Negron’s proposed amendment on education — SJR 96 — would dissolve the current State Board of Education — which hires the commissioner now — and would instead make the governor and Cabinet responsible for approving statewide education policy.

SJR 108 aims to abolish what Negron describes as “super-citizen” boards that meet every 10 years and have the power to place proposed constitutional amendments directly on the ballot. If 60 percent of voters approve the measure it would limit either could place future amendments on the ballot; to either the Legislature, or, citizen groups that launch petition drives.

GIVING THEM THE BUSINESS … The new Department of Economic Opportunity released its business plan this week calling for the use of financial incentives to out-of-state businesses willing to relocate here. The department estimated that the incentives could create 21,000 new jobs over the next two years.

The business plan — which was released along with a cover letter from Gov. Rick Scott — establishes three goals to attract out-of-state industries as well as expand existing businesses and create new businesses domestically.

In addition to creating 21,000 new jobs from out-of-state firms the goals are to create 23,630 jobs through expanding existing businesses and retaining 6,396 jobs at businesses classified as “at risk” for relocating outside of Florida. The new department is a result of the Agency for Workforce Innovation, the governor’s Office of Tourism, Trade, and Economic Development (OTTED) and some divisions of the Department of Community Affairs being rolled together. The new department comes on line Oct. 1.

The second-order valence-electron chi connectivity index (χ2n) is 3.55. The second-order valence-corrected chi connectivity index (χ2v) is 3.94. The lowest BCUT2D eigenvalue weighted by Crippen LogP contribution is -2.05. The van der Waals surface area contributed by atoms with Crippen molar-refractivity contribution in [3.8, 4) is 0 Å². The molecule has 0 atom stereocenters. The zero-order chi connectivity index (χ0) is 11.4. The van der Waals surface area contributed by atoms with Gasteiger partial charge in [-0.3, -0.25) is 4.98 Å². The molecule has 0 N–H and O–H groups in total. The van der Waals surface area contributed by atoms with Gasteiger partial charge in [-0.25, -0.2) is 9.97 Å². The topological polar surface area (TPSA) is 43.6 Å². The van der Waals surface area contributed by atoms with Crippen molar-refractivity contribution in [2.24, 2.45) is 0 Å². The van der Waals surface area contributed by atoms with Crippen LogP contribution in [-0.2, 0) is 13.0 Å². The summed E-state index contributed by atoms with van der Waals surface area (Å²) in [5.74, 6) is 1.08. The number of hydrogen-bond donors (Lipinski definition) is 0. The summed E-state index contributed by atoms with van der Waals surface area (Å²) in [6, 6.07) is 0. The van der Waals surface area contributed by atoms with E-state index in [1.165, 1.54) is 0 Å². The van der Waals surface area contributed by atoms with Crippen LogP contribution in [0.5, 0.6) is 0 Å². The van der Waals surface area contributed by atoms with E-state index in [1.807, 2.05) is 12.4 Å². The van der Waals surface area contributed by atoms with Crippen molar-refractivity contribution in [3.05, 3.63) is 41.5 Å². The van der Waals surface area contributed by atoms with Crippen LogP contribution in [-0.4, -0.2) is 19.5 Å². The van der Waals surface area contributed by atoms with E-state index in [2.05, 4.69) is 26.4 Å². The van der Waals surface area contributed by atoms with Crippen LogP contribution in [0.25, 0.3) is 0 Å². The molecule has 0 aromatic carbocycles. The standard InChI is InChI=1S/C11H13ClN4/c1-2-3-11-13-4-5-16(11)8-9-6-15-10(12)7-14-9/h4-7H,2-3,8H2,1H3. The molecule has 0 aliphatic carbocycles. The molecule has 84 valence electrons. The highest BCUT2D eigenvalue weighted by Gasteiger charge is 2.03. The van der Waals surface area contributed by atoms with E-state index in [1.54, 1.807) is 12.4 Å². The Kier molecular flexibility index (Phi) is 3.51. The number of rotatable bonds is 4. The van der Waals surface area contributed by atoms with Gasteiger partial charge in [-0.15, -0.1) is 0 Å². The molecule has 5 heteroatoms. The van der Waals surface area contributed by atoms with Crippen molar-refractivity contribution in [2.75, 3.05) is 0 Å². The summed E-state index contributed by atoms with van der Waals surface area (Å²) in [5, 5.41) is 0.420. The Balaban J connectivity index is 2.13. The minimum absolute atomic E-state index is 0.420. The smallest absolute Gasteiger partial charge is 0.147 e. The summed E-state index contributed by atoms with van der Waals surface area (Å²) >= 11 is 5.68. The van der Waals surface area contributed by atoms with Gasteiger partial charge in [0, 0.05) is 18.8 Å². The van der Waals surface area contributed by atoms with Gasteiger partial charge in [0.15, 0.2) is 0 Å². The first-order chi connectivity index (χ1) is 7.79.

FUTURE OF MEDICAID … Agency for Health Care Administration staff confirmed this week that medical loss ratios will be a requirement in an extension of an existing Medicaid waiver that is being sought by the state of Florida.

AHCA officials have spent the summer in negotiations with federal officials over the fate of the state’s $22 billion Medicaid program as they seek an extension of a current Medicaid pilot program up and running in five counties. That Medicaid 1115 waiver extension will serve as the foundation for a statewide overhaul of Medicaid that the state is also seeking.

Florida has been forced to seek temporary extensions of the waiver which expired in June. The state got another extension again this week.

Shelisha Coleman, a spokesperson for the agency, said once the state receives final approval on its Medicaid 1115 waiver extension it will “begin a period of further discussion and review” as it begins work on implementing the new statewide program.

The Legislature earlier this year rejected the notion of requiring medical loss ratios, which mandate that a certain percentage of money be spent on direct patient care. Coleman said managed care plans will be required to spend 85 percent of the premium they receive from the state on the care for Medicaid patients that are enrolled in the five county pilot program.

Reporters: Christine Jordan Sexton, Bruce Ritchie, Kim MacQueen, Ana Goni-Lessan